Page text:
7 reasons you'll retire poor
See if you're making one of these seven mistakes that could have you eating ramen noodles in your golden years.
This post comes from Maryalene LaPonsie at partner site Money Talks News.
How's that retirement fund going?
If you're like nearly half of workers, you may have doubts about whether you'll have enough tucked away to avoid spending your final years living off ramen noodles.
According to the Employee Benefit Research Institute 2014 Retirement Confidence Survey, 43 percent of respondents say they are not too or not at all confident they'll have enough money for their golden years.
The reasons can vary considerably, but if you make the following seven mistakes, you're virtually guaranteed to retire poor.
1. You're too busy keeping up with the Joneses
You can't spend your whole life pretending to be rich and then think you'll retire rich too.
Living within your means isn't glamorous, but it is smart. And being smart is what will make you a wealthy retiree.
Rather than upgrading your smartphone every two years and your car every three, try being content with what you have. It doesn't matter if all your friends are remodeling their kitchens, if yours works perfectly fine, leave it be.
Having a realistic budget is the first step toward living within your means. If you don't already have one, read Stacy Johnson's advice on how to create an effortless budget you'll stick to.
2. You're not saving enough money
When you're not spending money to constantly upgrade your toys, you'll have more money to save for retirement.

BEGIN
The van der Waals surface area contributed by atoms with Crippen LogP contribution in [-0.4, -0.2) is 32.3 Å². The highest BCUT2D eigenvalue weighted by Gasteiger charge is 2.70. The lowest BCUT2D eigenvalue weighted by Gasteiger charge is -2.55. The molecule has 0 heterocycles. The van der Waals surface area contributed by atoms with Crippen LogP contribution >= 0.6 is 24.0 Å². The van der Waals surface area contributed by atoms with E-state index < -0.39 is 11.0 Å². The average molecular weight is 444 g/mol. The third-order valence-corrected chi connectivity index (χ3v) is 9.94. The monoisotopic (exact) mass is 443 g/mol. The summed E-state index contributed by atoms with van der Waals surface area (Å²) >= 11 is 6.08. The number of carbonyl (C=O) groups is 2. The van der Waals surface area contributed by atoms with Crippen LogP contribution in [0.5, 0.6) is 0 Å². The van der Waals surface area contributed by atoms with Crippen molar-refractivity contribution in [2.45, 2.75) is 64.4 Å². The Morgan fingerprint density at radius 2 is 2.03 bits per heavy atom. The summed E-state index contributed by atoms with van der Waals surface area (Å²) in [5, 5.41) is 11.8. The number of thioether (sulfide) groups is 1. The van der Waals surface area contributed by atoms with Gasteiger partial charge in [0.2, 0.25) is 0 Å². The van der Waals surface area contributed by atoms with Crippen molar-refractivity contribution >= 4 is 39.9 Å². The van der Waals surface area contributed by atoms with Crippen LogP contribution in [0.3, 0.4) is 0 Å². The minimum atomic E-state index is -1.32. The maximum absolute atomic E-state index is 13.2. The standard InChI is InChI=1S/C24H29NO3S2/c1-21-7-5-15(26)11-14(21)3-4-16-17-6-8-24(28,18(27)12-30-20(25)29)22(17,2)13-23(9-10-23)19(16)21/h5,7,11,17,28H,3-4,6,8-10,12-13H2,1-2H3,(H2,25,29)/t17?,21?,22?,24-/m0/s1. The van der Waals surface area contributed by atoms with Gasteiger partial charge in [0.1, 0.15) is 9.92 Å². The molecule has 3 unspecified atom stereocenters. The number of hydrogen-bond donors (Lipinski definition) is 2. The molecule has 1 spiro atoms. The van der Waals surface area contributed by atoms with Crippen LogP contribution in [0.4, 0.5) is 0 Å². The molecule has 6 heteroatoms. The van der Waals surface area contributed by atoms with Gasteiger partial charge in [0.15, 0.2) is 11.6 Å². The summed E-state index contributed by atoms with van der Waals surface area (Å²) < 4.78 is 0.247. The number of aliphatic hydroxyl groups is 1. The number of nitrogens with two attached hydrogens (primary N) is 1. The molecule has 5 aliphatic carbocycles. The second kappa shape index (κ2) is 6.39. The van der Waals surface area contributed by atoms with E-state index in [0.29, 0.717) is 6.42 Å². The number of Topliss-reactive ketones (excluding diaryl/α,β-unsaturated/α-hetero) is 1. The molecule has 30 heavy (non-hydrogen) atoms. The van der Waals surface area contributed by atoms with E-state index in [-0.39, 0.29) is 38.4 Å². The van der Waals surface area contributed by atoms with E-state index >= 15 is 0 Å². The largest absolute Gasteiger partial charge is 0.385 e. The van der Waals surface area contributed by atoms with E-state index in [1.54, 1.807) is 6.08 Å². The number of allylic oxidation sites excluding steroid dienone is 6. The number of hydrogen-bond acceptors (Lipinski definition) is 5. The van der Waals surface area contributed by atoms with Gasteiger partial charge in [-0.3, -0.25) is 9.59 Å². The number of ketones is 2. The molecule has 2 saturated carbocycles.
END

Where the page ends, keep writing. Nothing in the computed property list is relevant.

With traditional pensions all but extinct, it's up to you, and you alone, to save up the cash needed to live comfortably in retirement. Don't count on Social Security either. The average monthly benefit was a paltry $1,294 in 2013.
Failure to save enough money is a sure way to retire poor. Ideally, 10 to 15 percent of your income should be going into a retirement account each month.
If you don't have any extra money in your budget for savings right now, check out these nine suggestions to easily save $100 or more each month. Then, put that extra cash in your retirement fund. If you save $100 a month for 30 years and earn an average interest rate of 8 percent, you'll have an extra $137,000 at retirement time.
3. Your savings priorities are all wrong
On the other hand, you could be saving money but have your priorities all wrong.
Yes, college for the kids is important, but not at the expense of your retirement account. The kids can always get scholarships, jobs or even loans if absolutely necessary.
Make your retirement savings a top priority. Again, you should be setting aside 10 to 15 percent of your income in retirement accounts. Once you hit that level, you can start putting money in the kids' college funds.
That may seem like a lot of money to be saving each month, but that's why you aren't keeping up with the Joneses, right?
4. You save your money in the wrong accounts
Another common mistake is putting retirement money in the wrong accounts. A typical savings account isn't going to cut it. Whole life insurance or an annuity aren't fabulous options either.
Instead, put that money in tax-sheltered retirement accounts such as 401k's or IRAs. These accounts come with tax benefits as well as stiff penalties for early withdrawals. That second part is an essential component of ensuring your retirement savings are still there at retirement time.
And by all means, if your employer offers a 401k match, put your retirement savings there first. You'd be a fool to pass up that free money. You can read more about how much to contribute to a 401k account in this article.
5. You finance everything
Today, retailers make it easy to buy everything -- from your furniture to your car to your catalog order -- on a payment plan. However, you'll never have money to save for retirement if you finance all your purchases.